Tuesday, April 12, 2011

"An Extra 20 Pounds"

This article is also available on Nutrition in Motion's blog NIM Dish

"An Extra 20 Pounds"
Sarah Reid, RHNC

We all know that extra weight has consequences - both cosmetic and deep beneath the skin. A "mobile lab" put together by a company called CIGNA demonstrates just what an extra 20 pounds can do to an average person's frame - for example, adding 80 extra pounds of stress on the knee joints, winding even the fittest participants, and altering the body's centre of gravity so that general mundane tasks become difficult to manage.

Yet more evidence to support the fight against childhood and adolescent obesity has come about in the field of cancer prevention. Young girls with as few as 15 extra pounds also bear the burden of higher breast and ovarian cancer risks, and for boys, that risk is the same for prostate and testicular cancer. Sleep apnea, snoring, respiratory and cardiovascular problems all correspond with high weight, and the longer you keep an extra pound or two sitting around - especially if it's on your waist - the harder it is to lose and the worse it strains your system.

So go and drag out the scale from the back of your closet and take a look at the numbers. It may only be an "extra few pounds", but it could be an extra few years off your longevity.

No comments:

Post a Comment

About Me

My photo

I started my "working life" as a holistic and allopathic nutritional consultant with a love of cooking. Teaching the value of wholesome meal choices to families became close to my heart after I battled a long history of struggles with weight and health, and the passion for teaching led me into where I am now. My blog, which focuses on "bringing good taste to healthier food" through creative use of whole grains, fresh produce and acknowledging the importance of the occasional treat, also features a wealth of "specialty diet" friendly recipes for gluten-, egg-, dairy- and sugar- tree nut-free items that everyone can enjoy without alienating those who need them.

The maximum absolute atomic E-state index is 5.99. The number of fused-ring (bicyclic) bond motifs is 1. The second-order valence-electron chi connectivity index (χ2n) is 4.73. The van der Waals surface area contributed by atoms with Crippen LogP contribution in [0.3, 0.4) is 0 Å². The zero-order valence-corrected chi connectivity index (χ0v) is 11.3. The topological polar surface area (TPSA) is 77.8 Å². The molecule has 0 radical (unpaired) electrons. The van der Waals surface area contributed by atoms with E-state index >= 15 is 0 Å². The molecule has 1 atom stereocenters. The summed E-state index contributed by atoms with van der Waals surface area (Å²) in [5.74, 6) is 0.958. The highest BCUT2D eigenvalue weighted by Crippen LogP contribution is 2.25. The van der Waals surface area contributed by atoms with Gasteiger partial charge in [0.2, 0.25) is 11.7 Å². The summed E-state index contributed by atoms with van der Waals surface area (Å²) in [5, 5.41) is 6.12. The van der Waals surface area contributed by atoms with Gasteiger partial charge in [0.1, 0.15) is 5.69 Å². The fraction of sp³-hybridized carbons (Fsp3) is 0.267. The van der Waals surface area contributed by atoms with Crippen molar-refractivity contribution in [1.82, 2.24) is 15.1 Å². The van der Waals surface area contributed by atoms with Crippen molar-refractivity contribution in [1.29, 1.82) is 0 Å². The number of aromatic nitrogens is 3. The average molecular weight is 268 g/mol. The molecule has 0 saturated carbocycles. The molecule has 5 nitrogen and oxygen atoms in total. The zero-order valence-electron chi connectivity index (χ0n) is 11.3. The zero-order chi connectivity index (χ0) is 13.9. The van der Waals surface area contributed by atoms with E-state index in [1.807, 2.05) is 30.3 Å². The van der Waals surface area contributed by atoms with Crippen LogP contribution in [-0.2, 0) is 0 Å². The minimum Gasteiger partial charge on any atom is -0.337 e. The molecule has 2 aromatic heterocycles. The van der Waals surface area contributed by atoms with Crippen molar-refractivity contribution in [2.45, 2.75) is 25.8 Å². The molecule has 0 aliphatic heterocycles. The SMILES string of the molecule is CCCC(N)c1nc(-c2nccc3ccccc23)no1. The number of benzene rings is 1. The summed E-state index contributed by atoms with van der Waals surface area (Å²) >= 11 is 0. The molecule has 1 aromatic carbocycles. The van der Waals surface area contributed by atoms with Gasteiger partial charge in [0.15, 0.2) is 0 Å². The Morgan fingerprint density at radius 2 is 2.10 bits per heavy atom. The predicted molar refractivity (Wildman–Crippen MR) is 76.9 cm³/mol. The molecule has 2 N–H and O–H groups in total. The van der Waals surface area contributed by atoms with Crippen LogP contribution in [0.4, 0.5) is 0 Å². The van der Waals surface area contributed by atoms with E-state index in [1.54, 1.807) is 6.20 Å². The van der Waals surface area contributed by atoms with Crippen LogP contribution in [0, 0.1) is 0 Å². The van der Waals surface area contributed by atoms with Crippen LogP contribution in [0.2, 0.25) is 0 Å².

Overall, I want to bring back the desire for good quality, homemade, (mostly) healthy food into the hearts and kitchens of families so that the next generation will be less box-reliant than mine. I firmly believe that any “homemade” food, even when labelled as "naughty", is a more wholesome treat than pre-packaged, cookie-cutter junk. With the knowledge of good food (and how to cook good food) as a base, a healthy lifestyle can follow, and then anything is possible!